California Educator

December 2018 / January 2019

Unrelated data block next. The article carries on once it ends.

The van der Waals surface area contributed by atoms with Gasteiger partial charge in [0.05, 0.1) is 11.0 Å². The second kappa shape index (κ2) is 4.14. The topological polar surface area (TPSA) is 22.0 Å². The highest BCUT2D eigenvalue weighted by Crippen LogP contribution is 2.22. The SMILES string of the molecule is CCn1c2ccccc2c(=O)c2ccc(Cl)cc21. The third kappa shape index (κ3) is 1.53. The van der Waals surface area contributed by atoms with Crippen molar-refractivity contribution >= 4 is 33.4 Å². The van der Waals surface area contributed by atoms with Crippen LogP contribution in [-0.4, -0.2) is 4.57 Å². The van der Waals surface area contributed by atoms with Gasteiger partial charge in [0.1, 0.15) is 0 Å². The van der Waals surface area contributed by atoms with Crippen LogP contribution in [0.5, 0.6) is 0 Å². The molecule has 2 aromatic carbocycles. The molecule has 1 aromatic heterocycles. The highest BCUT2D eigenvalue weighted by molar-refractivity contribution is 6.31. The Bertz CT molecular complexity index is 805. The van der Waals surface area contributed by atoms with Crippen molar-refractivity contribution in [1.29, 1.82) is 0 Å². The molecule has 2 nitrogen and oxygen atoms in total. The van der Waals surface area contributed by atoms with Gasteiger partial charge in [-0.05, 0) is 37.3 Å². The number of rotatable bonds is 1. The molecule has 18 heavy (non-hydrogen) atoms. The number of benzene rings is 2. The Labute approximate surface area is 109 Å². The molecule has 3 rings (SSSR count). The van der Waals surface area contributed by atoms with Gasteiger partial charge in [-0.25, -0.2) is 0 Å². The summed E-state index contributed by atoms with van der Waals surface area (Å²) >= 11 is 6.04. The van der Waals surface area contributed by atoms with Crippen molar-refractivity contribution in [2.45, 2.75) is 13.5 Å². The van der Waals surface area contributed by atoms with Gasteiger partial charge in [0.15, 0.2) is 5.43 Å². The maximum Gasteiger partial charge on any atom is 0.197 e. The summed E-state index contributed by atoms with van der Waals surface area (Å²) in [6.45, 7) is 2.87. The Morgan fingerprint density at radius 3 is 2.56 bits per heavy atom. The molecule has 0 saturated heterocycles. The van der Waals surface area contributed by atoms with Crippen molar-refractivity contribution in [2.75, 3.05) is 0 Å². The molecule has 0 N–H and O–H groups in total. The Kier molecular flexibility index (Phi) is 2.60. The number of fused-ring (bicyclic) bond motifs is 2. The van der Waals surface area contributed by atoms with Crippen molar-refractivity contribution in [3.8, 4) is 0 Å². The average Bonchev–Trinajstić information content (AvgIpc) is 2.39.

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" This program helps train students for well-paying jobs in an industry where a shortage of trained drivers looms." — Dave Dein, Patterson Association of Teachers A calling to teach — truck driving Although Dein, a member of Patterson Association of Teachers, has been an elementary school teacher for 17 years, he is not new to trucking. He began his career in the industry in 1988 to support himself through col- lege. After earning a degree in business administration from CSU Stanislaus, he was hired by large manufactur- ing company as a driver/manager. "I logged more than 700,000 accident- and ticket-free miles," he says. But Dein felt called to teach, so he did. Eight years later he founded a tuition-free, nonprofit truck-driving school "ministry " called Faith Logistics. For 10 years during his summers off from teaching, he would train individuals recently released from prison and provide job placement assistance. Regulatory changes affecting diesel engines forced the dissolution of the organization. For the Patterson program, Dein enlisted help from the district's Career Technical Education director, who was able to secure funding. He created an advi- sory board of industry partners such as Morning Star Trucking, Penske Logistics, Foster Farms, Northern Refrigerated Transportation and others for guidance and to assist in planning. e program is based on the highest industry stan- dards set by the Professional Truck Driver Institute as well as the Federal Motor Carrier Safety Administration entry-level driver training standards that go into effect in 2020. Students receive 180 hours of instruction time, with 80 hours devoted to classroom instruction and 100 hours for lab activities. ey get hands-on experience on a truck and two trailers donated by Faith Logistics to practice pre-trip inspections, air brake tests and cou- pling/uncoupling. In addition, students receive 20 hours of behind-the- wheel training on two Advanced Training Systems truck simulators, where they learn how to shift a 10-speed transmission that includes fuel management shifting techniques, maneuvering the truck through varied sim- ulations and backing up. "ese lessons are self-paced, with the simulator providing immediate feedback and remediation," Dein says. T h e t r u c k i n g p r o g r a m a l s o p a r t n e r s w i t h Students practice proper lifting techniques under Dein's watchful eye. 49 D E C E M B E R 2 018 / J A N U A R Y 2 019 At top, Javier Diaz gets hands-on practice; above, Leilani Barradas uses a truck simulator to navigate the road.

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